(South Asian Middle Eastern Asian
Pacific Islander Awareness Now!)
SAMEAPI Awareness Now! Timeline
Ongoing for the month of April
Take a stroll down Toyon Meadow and view this year’s SAMEAPI Awareness Now! time line honoring important individuals in South Asian Middle Eastern Asian Pacific Islander history. This timeline is dedicated to the courageous men and women whose voices and actions brought change to South Asian, Middle Eastern, Asian Pacific Islander issues within a community and around the world. We honor those men and women who brought change so that we could prosper in a better world.
SAMEAPI Awareness Now! Kick Off at Spring Fling
12:00-3:00 pm, Wednesday, March 30, 2016, Holmgren Meadow
Come help celebrate the start of SAMEAPI Awareness Now! Month at the SAMEAPI Kick-off at Spring Fling! Savor some delicious treats and try your hand at Ulu Maika (a traditional Hawaiian game similar to bowling)! Soak up the sunshine and festivities and learn about SAMEAPI events for the month of April.
Dinner Honoring SAMEAPI Awareness Now! Month
5:00–7:00 pm, Thursday, April 7, 2016, Founders Hall
Come and join the Mills Community as we celebrate our heritage with diverse and delicious foods of many Asian cuisines.
Keynote Speaker: Dr. Huma Dar—Islamophobia, Freedom of Speech, Freedom to Hate/Hurt: When Does This Stop?
7:00 pm, Thursday, April 7, 2016 Student Union
In “Eyewitness from Lebanon” (1996), June Jordan, the UC Berkeley Black feminist, queer, scholar, poet, activist, who died in 2002, wrote: “I went to Lebanon because I believe that Arab peoples and Arab Americans occupy the lowest, the most reviled spot in the racist mind of America. I went because I believe that to be Muslim and Arab is to be a people subject to the most uninhibited, lethal bullying possible.” June had said, "To tell the truth is to become beautiful.” Now, twenty years later, beautiful June’s truthful speech to power has only become more relevant, more necessary to a hatred more uninhibited, more lethal. But who today has the courage, the beautiful courage, to stand straight, look power in the eye, and call out this vile Islamophobia? Especially when unabashed and genocidal hatred gets the confusing liberal cover of “freedom of speech.” Granted that freedom of speech is necessarily the freedom to speak the uncomfortable, the impolite, how then do we hold this freedom accountable via the ethics of responsibility, responsibility towards life and human dignity, in particular that of the most oppressed and the most disempowered? When is “Free Speech” not “free,” but rife with potentially fatal consequences, and thus actually “Hate Speech”? Primo Levi, a famous survivor of Auschwitz, in If This Is a Man, writes, "This word ‘Muselmann’ [or Muslim], I do not know why, was used by the old ones of the camp to describe the weak, the inept, those doomed to selection [selection for killing].” What is the distance between the Muselman/Muslim of today and a Jewish person of Nazi Germany?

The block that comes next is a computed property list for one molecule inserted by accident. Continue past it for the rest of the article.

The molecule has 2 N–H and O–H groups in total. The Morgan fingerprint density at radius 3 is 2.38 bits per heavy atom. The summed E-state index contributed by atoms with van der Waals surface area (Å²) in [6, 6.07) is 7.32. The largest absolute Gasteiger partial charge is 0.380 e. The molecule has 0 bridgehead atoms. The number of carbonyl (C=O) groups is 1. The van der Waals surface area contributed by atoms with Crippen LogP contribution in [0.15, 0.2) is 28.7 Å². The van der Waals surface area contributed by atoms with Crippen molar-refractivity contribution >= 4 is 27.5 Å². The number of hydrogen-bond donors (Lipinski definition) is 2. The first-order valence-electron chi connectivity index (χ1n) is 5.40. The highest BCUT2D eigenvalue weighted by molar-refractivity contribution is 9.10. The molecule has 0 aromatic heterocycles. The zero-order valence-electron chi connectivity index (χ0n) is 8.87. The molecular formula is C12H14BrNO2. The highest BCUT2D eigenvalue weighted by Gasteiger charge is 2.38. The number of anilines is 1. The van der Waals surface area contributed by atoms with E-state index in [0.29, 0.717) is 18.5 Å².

SAMEAPI Awareness Now!: ASWAT Concert
7:00 pm, Wednesday, April 14, 2016, Reinhardt Alumni House
The concert will be focusing on classic, Islamic, and folk music from different parts of the Middle East and North Africa, along with folk music from Persia. They preformed last year for SAMEAPI month and are back by popular demand, although this time, bringing two women vocalist from their Women's Ensemble. There will be performances by Younes Al Makboul: Aswat Director and gifted Moroccan musician and singer, Basma Edrees: Violinist and Director of the Women’s Ensemble, Rana Mroue: Singer and Aswat Vocal Trainer, Jalaleddin Takesh: Aswat Musician (Qanūn), and Loay Dabour: Percussionist. We will be serving a number of different middle eastern sweets and pastries, along with fresh mint tea and the very popular "Mint Mojitio" from local Palestinian owned coffee shop, Philz Coffee.